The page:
Dominique Farrell, The Tico Times, December 2, 2011
Situated at the entrance to Cahuita National Park and its golden-sand beaches, Kelly Creek Hotel receives its share of unusual visitors on the southern Caribbean coast.
Roberto, a caiman that lives in the mangrove swamp next to the hotel, swims to shore early most mornings to receive his "treat" of chicken feet from the hotel owners. In the afternoons, troops of white-faced capuchin monkeys descend from the trees and try to steal bananas from the hotel's kitchen. Howler monkeys roar as they snatch fruit off the ylang-ylang trees in the backyard. Occasionally, a sloth can be spotted crawling slowly through the yard in search of a new tree to climb.
Life at Kelly Creek Hotel is anything but ordinary.
"We are so close to the national park that guests can enjoy the life of the jungle while they are still eating breakfast," says Marie-Claude Imbaud, one of the hotel's owners.
Imbaud, from France, and partner Andres Alcala of Spain came to Costa Rica in 1996 from Madrid, where Alcala worked as a creative director at an advertising agency and Imbaud worked at the Canadian Embassy. Stressed out from 80-hour workweeks and the bad economy, the couple quit their jobs and moved to Costa Rica with the intention of buying a small hotel. After looking at many properties that "just didn't feel right," they took a bus to Cahuita and happened to get off in front of Kelly Creek Hotel, which was for sale at the time.
"We immediately knew we had arrived home," Imbaud says.
Constructed in Caribbean style with wood from almond, medlar, cacha and laurel trees, the hotel blends into its environment. Red-flowered hibiscus plants fill the property, and a wraparound veranda with chairs affords guests an outdoor area to relax and spot animals. The four rustic, spacious guest rooms have private bathrooms with hot water, ceiling fans and beds with mosquito nets.
The hotel's restaurant serves breakfast and dinner, with both indoor and outdoor seating. The menu features French- and Spanish-inspired cuisine. Imbaud's paella, a Spanish dish of chicken, seafood, rice, vegetables and seasonings, is the specialty of the house. Other dinner options include grilled meats and fresh seafood.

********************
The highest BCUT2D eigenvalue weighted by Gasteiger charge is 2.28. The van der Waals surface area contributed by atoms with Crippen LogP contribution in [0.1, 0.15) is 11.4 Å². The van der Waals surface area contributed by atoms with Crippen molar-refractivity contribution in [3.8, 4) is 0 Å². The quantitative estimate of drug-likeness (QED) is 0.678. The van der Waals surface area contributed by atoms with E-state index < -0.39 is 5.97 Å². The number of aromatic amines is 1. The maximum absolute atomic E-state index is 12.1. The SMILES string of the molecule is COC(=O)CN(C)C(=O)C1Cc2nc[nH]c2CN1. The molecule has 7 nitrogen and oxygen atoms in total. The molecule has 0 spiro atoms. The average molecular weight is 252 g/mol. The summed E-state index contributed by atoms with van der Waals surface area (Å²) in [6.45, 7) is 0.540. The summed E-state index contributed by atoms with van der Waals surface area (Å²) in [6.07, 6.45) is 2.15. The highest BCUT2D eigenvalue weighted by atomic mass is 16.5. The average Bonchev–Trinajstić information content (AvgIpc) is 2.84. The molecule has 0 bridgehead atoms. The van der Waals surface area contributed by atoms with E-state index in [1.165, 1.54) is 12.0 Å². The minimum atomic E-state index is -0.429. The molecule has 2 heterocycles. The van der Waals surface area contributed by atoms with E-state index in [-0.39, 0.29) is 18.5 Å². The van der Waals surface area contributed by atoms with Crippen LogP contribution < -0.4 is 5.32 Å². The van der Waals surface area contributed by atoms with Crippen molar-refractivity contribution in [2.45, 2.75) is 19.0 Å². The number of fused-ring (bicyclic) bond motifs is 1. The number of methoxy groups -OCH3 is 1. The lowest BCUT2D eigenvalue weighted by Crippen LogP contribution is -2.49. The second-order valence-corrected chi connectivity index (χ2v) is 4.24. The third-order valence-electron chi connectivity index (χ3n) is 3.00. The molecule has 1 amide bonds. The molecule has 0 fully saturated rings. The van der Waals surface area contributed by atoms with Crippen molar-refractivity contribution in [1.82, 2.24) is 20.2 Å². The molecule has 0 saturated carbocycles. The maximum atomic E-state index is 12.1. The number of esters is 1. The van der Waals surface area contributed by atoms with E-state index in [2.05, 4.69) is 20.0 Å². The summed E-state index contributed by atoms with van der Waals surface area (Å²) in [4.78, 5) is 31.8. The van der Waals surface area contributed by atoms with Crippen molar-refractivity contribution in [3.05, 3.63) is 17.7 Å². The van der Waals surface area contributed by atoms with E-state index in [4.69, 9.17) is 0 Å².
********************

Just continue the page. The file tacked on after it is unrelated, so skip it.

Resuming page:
A visit to Cahuita National Park is obviously a must while staying at Kelly Creek Hotel. The park is home to plenty of wildlife, including roaring howler and fearless white-faced capuchin monkeys, which can be spotted along the pleasant beachside trail that runs parallel to the long expanse of beach. Although visitors can walk the trail independently, a guide is recommended to point out hard-to-spot animals like slow-moving sloths, iguanas lounging high in the trees and bats sleeping underneath branches. And there is even more to see in the ocean, where visitors can take snorkelling tours of the park's abundant reef. Cahuita is the only national park in Costa Rica that does not charge a set admission price, relying instead on voluntary donations from visitors.
Other area highlights include horseback riding on Black Beach, waterfall hikes, cacao tours, a trip to the nearby sloth sanctuary and visits to indigenous reserves. Alcala and Imbaud are happy to help guests arrange trips. And when guests need a rest, they can head back to Kelly Creek and let the wildlife come to them.
Alcala and Imbaud have adapted well to the laid-back Caribbean lifestyle. They have acquired three friendly dogs, Gypsy, Ruby and Dora, and a talkative parrot named Verdi, who is quite the ladies' man. The couple says they enjoy not having to be at anyone's beck and call -- except for when Roberto swims up for his daily snack.
Kelly Creek is in Cahuita, at the footbridge before the entrance to the national park. From San Jose, take Route 32 east through Guapiles and Siquirres to Limon. From here, head south on the coastal road, following signs to Cahuita. Transportes Mepe (2257-8129) out of the Caribbean bus terminal in San Jose offers service to Cahuita several times a day.